The whiskey is the key element of any Irish coffee. Otherwise it would just be a whipped cream coffee. Depending on how strong you want it, up to 1.4 oz. (4cl) of whiskey can be added to the coffee. Roughly half the amount of it.
Quite a powerful drink then, but the whisky ratio to coffee can be reduced for a smoother drinking experience. Just make sure that the whiskey you’re using is of your taste and of good quality.
Medium sweet whiskeys work best. Mix the whiskey in the sweetened coffee and then prepare the cream.
About 1 oz. (3cl) of well whipped cream is necessary as the last step to prepare an Irish coffee. Not make the cream too stiff, as it may be too heavy to float on top of the coffee.
Stop before having a really rigid cream or pour a little of liquid cream in the coffee: it will help the whipped cream to float. A cream with a high fat content whips better, which is bad news for those on a diet.
Serve the Irish coffee as hot as possible, with a long spoon to mix the coffee with the whipped cream, if desired.
Irish Coffee Variations
Clearly, many variations exist of the Irish coffee. All of them can be considered “better” than the original, depending on your personal taste. Some of the most popular ones are:
Baileys Irish coffee
An Irish coffee made with Baileys instead of whiskey, or in addition to it. In the former case, it makes for a creamy coffee under the whipped cream, and with lower alcohol content; in the latter, it makes an even stronger Irish coffee, and also slightly creamier. As there are variations of the Baileys itself, you can play with them to create a truly unique version of the Irish coffee.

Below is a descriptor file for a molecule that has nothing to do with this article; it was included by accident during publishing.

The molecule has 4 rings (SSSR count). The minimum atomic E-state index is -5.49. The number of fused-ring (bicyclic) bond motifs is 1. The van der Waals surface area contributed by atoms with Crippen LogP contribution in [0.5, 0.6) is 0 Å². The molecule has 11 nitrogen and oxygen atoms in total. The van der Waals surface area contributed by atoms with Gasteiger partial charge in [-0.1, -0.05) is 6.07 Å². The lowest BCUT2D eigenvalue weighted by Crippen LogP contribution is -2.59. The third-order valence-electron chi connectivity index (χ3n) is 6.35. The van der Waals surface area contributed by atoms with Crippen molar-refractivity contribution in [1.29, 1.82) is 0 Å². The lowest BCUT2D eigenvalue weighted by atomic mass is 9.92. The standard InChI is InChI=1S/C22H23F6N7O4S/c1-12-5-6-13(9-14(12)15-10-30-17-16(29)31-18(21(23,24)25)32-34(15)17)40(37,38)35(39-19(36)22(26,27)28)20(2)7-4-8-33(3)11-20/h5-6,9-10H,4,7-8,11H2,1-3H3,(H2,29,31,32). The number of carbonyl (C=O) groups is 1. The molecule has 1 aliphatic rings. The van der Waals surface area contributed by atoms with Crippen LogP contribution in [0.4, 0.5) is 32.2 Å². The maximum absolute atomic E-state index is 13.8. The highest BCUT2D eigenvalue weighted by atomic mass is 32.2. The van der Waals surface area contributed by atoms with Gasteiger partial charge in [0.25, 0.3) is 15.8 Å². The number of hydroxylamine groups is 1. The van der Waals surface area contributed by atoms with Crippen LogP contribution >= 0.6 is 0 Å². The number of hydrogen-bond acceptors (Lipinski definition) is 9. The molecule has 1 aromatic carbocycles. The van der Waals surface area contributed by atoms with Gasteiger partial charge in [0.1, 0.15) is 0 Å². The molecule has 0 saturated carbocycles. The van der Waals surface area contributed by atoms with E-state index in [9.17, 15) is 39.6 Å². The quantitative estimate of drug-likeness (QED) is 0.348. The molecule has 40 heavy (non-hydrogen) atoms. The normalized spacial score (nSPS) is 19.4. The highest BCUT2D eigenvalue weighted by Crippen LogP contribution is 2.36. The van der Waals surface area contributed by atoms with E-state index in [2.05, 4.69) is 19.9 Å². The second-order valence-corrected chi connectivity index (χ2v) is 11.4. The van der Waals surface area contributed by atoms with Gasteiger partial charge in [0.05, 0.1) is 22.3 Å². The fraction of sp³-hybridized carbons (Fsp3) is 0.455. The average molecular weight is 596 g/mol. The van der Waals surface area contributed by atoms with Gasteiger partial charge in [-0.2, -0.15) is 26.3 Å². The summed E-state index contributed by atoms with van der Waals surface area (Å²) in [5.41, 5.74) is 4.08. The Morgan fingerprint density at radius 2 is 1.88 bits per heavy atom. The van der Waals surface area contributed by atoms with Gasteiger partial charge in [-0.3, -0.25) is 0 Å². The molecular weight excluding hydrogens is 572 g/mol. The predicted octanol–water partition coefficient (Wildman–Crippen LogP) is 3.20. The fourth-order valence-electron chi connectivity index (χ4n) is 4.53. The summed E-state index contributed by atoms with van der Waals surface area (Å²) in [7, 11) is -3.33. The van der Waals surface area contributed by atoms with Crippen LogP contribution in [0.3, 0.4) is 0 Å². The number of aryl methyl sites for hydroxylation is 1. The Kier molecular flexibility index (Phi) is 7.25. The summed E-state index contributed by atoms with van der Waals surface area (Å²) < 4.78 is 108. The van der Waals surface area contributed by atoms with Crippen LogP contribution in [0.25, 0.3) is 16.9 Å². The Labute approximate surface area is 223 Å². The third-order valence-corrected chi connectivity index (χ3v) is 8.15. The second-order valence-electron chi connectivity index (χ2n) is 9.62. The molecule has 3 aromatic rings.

Buena Vista Irish coffee
This variant is named after the restaurant that popularized the originally Irish coffee in the USA. It is made with two sugar cubes instead of a tablespoon of granulated sugar, and it is topped with lightly whipped cream.
Kahlua Irish coffee
A coffee liqueur inside actual coffee makes for a very strongly coffee-flavored Irish coffee. Kahlua can be used instead of whiskey or alongside it. A further variant calls for half Kahlua and half Baileys, for a super-creamy Irish coffee. Top it with chocolate shavings, to make it even more delicious.
Irish Cream coffee
Similarly named to the original but not to be confused with it, this variant uses half whiskey and half Baileys. Unlike the Baileys Irish coffee, it has a topping in the shape of a maraschino cherry, for a touch of color and fruity sweetness.
Iced Irish coffee
Clearly Irish coffee is a warming coffee cocktail, but it can nonetheless be served cold too. Add some ice cubes to the coffee, chilling it before adding the whiskey. Cold brewed coffee is ideal here. Some low fat milk can be added to the coffee as well, for a much milder taste profile.
The Irish coffee is a classical, super-popular coffee cocktail that anybody loving well-mixed drinks and coffee has to try at least once. The numerous variants are a testimony of its long-standing popularity among coffee drinkers and bar visitors alike.
Whether you want to stick to the original recipe or spice it up with one of the well-known variations, or even creating your own, an Irish coffee is a welcome drink to your rotation for any moment of the day when you want a sweet yet strong coffee.
As long as you can keep the temptation of adding too much whiskey to it, the Irish coffee can be a well-balanced coffee cocktail.
Enjoy it in moderation, as with all alcoholic drinks.